I just don't understand why an otherwise relatively respectable news operation like
ABC News continues to hang so much of its fortunes on someone as reprehensible as John Stossel. He
ceased being an actual newsman years ago, and frankly, his claims of
"libertarian" leanings have always been something of a stretch. A
true (small l) libertarian would never support such a "pro-corporate"
mentality, and his idea of "freedom" is truly warped.
what Stossel actually is, is a (capital L) Libertarian, which is something
completely different. Libertarians like Stossel think everyone should have the
right to do pretty much anything he or she wants, as long as it makes someone
money. That's their guiding principle; if it makes money, it's good for
business. And Libertarians love to use the term "free market," even
though they have no idea what it is, or how it actually works.
frankly, I don’t care that he's a Libertarian. I don’t care that anyone's a
Libertarian. What bothers me is that he's held up by an otherwise honorable
news organization as a "reporter." Hell; his biography on the ABC
News refers to him as a "news correspondent." Well must mean he
corresponds with the news, because he sure as hell doesn't report it. Almost
all of his reports consist of a pre-stated opinion in the form of a question,
as if he's wondering if his opinion is valid, and then he sets about trying to
prove his opinion correct.
but that's not journalism, and that is not news reporting.
(By the way, Mark Karlin of Buzzflash informs me that they "honored" Stossel last week, because he's set to MODERATE a series of Right Wing Town Halls on health care reform. Besides the idea of a moderator supposely being, um, "moderate," shouldn't a moderator at least have some understanding of the topic?)
is his habit lately, Stossel published this column, which is absolutely replete
with misunderstandings, misinformation and something approaching complete crap
with regard to the concept of free markets and how they relate to the concept
of health insurance. And since cutting the crap is what we do…
can't honestly say whether or not Stossel wrote the headline, but it's
column references President Obama's radio interview with Michael Smerconish. If
you'd like to read the transcript, it's right
usual, my comments are in red…
Debate Shows How Little Obama Understands
By John Stossel
competition, reducing costs — those are the things that I want to see
accomplished in this health reform bill," President Obama told talk-show
host Michael Smerconish last week.
and competition would be good. They would indeed reduce costs. If only the
president meant it. Or understood it.
a free market, a business that is complacent about costs learns that its prices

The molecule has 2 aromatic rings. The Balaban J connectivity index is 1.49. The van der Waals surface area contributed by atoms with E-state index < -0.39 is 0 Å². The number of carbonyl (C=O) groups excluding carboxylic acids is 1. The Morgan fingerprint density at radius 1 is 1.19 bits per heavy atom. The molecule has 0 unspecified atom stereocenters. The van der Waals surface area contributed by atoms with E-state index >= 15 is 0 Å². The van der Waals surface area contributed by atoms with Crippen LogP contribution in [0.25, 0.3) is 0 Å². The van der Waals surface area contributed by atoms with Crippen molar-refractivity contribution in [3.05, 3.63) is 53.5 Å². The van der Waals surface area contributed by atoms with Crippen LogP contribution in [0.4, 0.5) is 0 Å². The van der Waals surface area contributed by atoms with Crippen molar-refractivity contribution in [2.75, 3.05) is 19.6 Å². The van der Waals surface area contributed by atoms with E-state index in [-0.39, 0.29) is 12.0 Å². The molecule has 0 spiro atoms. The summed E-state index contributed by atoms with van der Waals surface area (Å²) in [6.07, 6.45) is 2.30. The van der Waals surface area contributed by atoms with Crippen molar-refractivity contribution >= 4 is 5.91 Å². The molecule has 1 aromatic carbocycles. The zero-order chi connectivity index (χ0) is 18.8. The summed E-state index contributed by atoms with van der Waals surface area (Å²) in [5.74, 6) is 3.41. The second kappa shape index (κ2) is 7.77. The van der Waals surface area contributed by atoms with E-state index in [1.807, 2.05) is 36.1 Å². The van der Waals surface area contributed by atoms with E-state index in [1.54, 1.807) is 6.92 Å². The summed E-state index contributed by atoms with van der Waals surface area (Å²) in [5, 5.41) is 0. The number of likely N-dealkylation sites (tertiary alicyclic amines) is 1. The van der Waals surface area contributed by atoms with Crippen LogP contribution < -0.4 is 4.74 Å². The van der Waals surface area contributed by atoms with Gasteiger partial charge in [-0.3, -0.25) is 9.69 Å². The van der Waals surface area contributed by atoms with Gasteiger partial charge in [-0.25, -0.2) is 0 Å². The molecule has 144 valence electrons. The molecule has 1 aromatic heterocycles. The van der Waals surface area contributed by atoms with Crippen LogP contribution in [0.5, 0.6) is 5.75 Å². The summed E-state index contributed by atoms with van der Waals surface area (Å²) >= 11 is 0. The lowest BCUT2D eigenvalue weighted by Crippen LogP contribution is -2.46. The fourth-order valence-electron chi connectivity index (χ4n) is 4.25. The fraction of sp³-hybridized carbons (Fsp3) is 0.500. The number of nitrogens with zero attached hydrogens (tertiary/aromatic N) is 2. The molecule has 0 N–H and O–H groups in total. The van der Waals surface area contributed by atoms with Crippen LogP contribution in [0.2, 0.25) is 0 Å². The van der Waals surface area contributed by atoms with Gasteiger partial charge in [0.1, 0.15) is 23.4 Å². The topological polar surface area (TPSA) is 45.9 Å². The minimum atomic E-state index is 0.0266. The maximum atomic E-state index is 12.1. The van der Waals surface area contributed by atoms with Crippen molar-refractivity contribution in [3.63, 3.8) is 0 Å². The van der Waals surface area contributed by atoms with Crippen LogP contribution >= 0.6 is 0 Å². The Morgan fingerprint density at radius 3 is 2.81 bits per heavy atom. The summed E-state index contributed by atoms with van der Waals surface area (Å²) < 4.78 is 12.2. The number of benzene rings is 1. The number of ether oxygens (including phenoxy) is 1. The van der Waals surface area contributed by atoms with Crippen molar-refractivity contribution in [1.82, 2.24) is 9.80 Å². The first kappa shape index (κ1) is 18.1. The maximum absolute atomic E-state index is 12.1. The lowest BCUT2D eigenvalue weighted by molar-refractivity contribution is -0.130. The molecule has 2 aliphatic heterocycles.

are too high when it sees lower-cost competitors winning over its customers.
The market — actually, the consumer — holds businesses accountable and keeps
them honest. No "public option" is needed.
Okay, let's stop there. The above
statement about "free markets" shows so much ignorance about this
problem that it's breathtaking. I don't mean the statement about the
"public option" not being needed. It's entirely possible that it's
not needed, although no one has been able to show me a rational way to do
provide universal care without it. But the 'free market" simply doesn't
work when it comes to health insurance.
Let me say that again, absolutely
clearly, so that even the densest right winger/Stossel can understand:
The "free market" does not apply to health insurance.
Yeah, I know… Stossel will read
this (when I talk about people, I always send them a copy) and then consider me
a lunatic because, after all, insurance companies take money to provide a
service; therefore, it's a market
product, and it's subject to market forces, so the "free market"
But he would be absolutely wrong.
See, the way health insurance works
is simple, and has nothing to do with providing a product or service for a cash
payment. They collect a whole boatload of money, and whatever they don't spend
on paying people's health care bills, they get to call "profit."
Therefore, their entire business model is based on making people pay for
something up front, and then doing their best to NOT give it to them. Whoever
gives the least service gets to keep the most money. If you went to a car
dealer and handed him $20,000, and he proceeded to hide from you and try to not
give you the car you paid for, you’d sue him, and rightfully so. But when
health insurance people act in such a way, we praise them and recommend “free
market” reforms to them. Let me assure you; in a totally free market, you’d get
even less health care than you get now.
The problem with the health
insurance industry is that everyone out there, whether they have insurance or
not, is absolutely entitled to health care at some point in their lives. And
there are a lot of people out there who have medical conditions who cannot be
covered by insurance companies because they represent too great a risk, and
they make it far too difficult for health insurance companies to make money.
So, here's the question in this debate; how do you cover EVERYONE who
needs health insurance (which is everyone; don't kid yourself) without a public
health insurance component? There really is no choice but to force insurance
companies to take everyone, regardless of risk; how is that a component of a “free
The situation we find ourselves
faced with has little to do with the cost of insurance premiums; it’s all about
the uninsured. A lot of people who would gladly pay the premiums aren't given
the chance to do so, because they've been deemed too great a risk by the
insurance industry. Not one company, mind you, but the entire industry. They're
not just priced out of the market by high premiums, they're completely locked
out of the market.
So, we have people who will need
health care, and wont be able to pay their bill, and we have health care
delivery entities who need payment for their services but aren’t receiving it,
and will have to raise their prices next year to make up for this year's losses.
As their prices increase at 3-4 times the rate of inflation in the rest of the
economy, insurance companies will be under more pressure to drop those people
who might cost them money, and to raise premiums on the healthy people who are
Now, suppose you lift all of those
non-existent "restrictions" that people like Stossel claim are
preventing competition, and you magically increase competition in the current